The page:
Western Visayas health sector in full force for dengue response

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THE HEALTH sector in Western Visayas, which registered the highest number of dengue cases amid a nationwide dengue alert declaration, is focusing resources to respond to patients. Marlyn W. Convocar, regional director of the Department of Health-Center for Health Development (DoH-CHD 6), said 228 health personnel composed of 24 medical technologists, 16 doctors and 189 nurses have been deployed around the region to monitor and respond to cases of the mosquito-borne disease. Emergency equipment have also been purchased for distribution to different areas. “The Philippine Red Cross has offered additional beds for the district hospitals. All the private hospitals have also agreed that they will accept all dengue patients from district and provincial hospitals provided that they secure a certification from the provincial hospital,” Ms. Convocar said. Ms. Convocar also said that they had a video conference Monday with Health Secretary Francisco T. Duque, who assured full support from the DoH central office and committed to send 18,375 test kits and additional IV fluids supply. Mr. Duque also approved the request of Ms. Convocar to delay the implementation of the school-based immunization program by two months and order a moratorium on trainings so that human resources could gear their efforts on the dengue outbreak.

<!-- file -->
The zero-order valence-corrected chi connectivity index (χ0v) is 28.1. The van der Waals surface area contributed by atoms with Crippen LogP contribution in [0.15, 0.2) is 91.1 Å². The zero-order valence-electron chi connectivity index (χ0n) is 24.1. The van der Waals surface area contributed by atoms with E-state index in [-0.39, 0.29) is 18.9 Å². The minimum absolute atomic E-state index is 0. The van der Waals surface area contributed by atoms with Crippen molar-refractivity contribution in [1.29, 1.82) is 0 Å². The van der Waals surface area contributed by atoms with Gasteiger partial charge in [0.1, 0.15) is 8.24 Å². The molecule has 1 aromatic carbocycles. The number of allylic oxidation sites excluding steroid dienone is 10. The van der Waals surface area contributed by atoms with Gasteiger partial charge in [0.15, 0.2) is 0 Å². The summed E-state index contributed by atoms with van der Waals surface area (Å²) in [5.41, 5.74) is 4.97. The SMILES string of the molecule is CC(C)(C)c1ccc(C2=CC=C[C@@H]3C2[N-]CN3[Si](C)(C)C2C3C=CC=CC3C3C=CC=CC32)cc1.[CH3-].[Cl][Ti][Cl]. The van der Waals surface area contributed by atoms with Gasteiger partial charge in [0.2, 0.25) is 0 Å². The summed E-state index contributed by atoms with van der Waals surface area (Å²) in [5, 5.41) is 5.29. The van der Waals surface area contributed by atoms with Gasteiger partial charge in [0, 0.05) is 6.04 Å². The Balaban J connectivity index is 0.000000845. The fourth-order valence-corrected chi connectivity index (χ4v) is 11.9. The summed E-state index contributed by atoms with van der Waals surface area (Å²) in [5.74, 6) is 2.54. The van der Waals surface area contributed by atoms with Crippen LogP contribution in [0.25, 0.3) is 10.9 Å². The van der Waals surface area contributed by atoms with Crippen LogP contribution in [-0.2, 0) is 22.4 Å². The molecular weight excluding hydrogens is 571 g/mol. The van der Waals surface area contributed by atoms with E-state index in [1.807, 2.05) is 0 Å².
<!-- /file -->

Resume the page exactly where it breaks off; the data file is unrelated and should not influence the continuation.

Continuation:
At the same time, Ms. Convocar reiterated the appeal for full public cooperation through regular clean-up activities to eliminate mosquito breeding grounds. “We should really clean our surroundings and make sure that there is no stagnant water. Let’s not also forget to practice 4-S. If we do this all together, we can stop this dengue outbreak,” she said. The 4-S campaign stands for Search and destroy mosquito-breeding sites; secure Self-protection measures like wearing long pants and long sleeved shirts and daily use of mosquito repellent;Seek early consultation; and Support fogging/spraying only in hotspot areas where increase in cases is registered for two consecutive weeks to prevent an impending outbreak. — Emme Rose S. Santiagudo